This is so important, and again, there’s a couple of comments I want to make. One of which is, I have felt from you, when you are so clear about this recommendation and encouragement, that it’s helping people have a focus that gives them direction, rather than when things are threatening and stressful. It’s not convenient. It’s not pleasurable. It’s difficult. As you mentioned in the neuroscience, it’s just easy to want to be efficient or take the easier route. So without this guiding principle, and having an interest that helps us evolve and be in the interest of growth, and what we’re co-creating, as you’re saying, it’s so important to be cognizant and have that front of mind. Otherwise, we will be left to our tendencies, which isn’t ideal and optimal, as you’re pointing out. 

No, it isn’t. Because we’re automatic creatures that are driven by memory and impulse, and we are really keen on picking up threat cues from the environment. Because of all of those things, we’re liable to do things that are inconsiderate, to violate another person’s rights, that is unfair, just without even thinking about it. It’s not personal, it just feels that way. 

Here’s another thing. This is a short way of memorizing, a mnemonic: PEPPER. PEPPER is basically: Predict, Plan, Prepare, and Revise as necessary. This should be done in all instances. So Tracy and I, before going anywhere, doing anything, we decide, by the end of that time, how our time is going to be experienced. By the end of this vacation, we had a great time. By the end of this dinner with the family, we did great, and we can high five each other. With imagining that shared vision, then we start to go down the list of what could possibly ruin our time, including each other. Then we start to predict what could go wrong, we plan for it, and we take it off the table, and then remind ourselves each other before walking in the room. We do this with drunk Uncle Harry or anything else, where we have to think about seating, and so on. So we don’t really allow ourselves to walk into something without knowing what we’re walking into and prepare. Because we want a good time; we want to put our safety and security first, and then we consider other people. This is how we preserve our relationships.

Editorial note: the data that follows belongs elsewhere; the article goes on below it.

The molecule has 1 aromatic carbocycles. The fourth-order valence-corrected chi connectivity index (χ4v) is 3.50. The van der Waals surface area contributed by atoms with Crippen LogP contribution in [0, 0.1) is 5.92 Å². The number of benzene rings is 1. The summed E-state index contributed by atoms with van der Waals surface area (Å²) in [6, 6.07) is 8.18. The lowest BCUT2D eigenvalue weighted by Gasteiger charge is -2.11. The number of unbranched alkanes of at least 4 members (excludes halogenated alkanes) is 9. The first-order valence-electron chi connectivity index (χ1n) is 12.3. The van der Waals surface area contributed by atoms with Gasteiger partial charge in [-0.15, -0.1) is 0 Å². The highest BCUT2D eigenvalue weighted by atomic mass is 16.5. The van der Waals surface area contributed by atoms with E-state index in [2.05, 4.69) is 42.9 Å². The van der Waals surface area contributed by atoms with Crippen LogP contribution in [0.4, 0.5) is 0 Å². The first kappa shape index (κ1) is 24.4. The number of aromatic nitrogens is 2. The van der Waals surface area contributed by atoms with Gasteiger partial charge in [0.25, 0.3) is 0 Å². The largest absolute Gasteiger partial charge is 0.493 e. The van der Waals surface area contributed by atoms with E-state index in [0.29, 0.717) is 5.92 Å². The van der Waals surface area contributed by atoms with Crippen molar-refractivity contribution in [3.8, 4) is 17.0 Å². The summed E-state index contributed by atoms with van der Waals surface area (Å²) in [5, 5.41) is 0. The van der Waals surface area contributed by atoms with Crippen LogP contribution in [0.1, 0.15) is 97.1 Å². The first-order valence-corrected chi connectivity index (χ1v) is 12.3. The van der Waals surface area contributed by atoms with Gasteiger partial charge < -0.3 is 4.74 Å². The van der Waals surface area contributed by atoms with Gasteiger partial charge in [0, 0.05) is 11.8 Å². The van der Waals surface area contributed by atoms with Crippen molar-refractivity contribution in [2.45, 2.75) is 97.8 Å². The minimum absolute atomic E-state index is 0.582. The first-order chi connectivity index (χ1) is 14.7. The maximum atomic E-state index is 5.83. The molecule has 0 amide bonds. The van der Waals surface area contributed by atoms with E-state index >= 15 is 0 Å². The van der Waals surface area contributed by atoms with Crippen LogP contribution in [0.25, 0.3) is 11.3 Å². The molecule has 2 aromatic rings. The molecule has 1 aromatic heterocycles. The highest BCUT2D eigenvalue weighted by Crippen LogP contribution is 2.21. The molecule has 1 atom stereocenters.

Yes. This is the title of your book, In Each Other’s Care, and the active engagement with this. It’s not something that just happens to us. It’s something we’re intentionally creating. This is something that I wanted to also comment on, is how often people are entering into relationship expecting that the difficulty is finding the partner. I know this is where I think most of us who have been around the block or have been self-studying know that this isn’t true, but there’s still so much that’s assumed and expected, and we’d rather not have to. It just feels like work. Why do we have to reverse-engineer everything? But yeah, there’s huge implications of this, and to be in each other’s care and really set it up for success, especially when we can forecast that things are going to be a little rocky or challenging or there’s going to be things that we’re going to have to deal with and negotiate, why not set that up for success? You’re really speaking to this clearly.

I think it’s because we’re lazy. 

“Almost everything I’ve discovered in biology, the main thing is in biology, the tendency for all organisms to conserve energy, and we’re no exception. By conserving energy, I mean doing the least amount necessary so that we can do more things and not just one thing. So we automate each other and think we know each other, and then we take each other for granted, and we take shortcuts.”

 We lose our formalities. Is this a good time? I’ve stopped doing that. I just walk in and just start talking to you, or calling you from another room. All these things that we might not have done when we were dating. These things cause problems if we don’t know them. Or I don’t look at you, because I’ve memorized your face and I’ve honed a picture of your face, maybe for months, and I haven’t really taken a good look at you since then. There are all these things that are problematic, that make me wonder how we ever really hold on to relationships.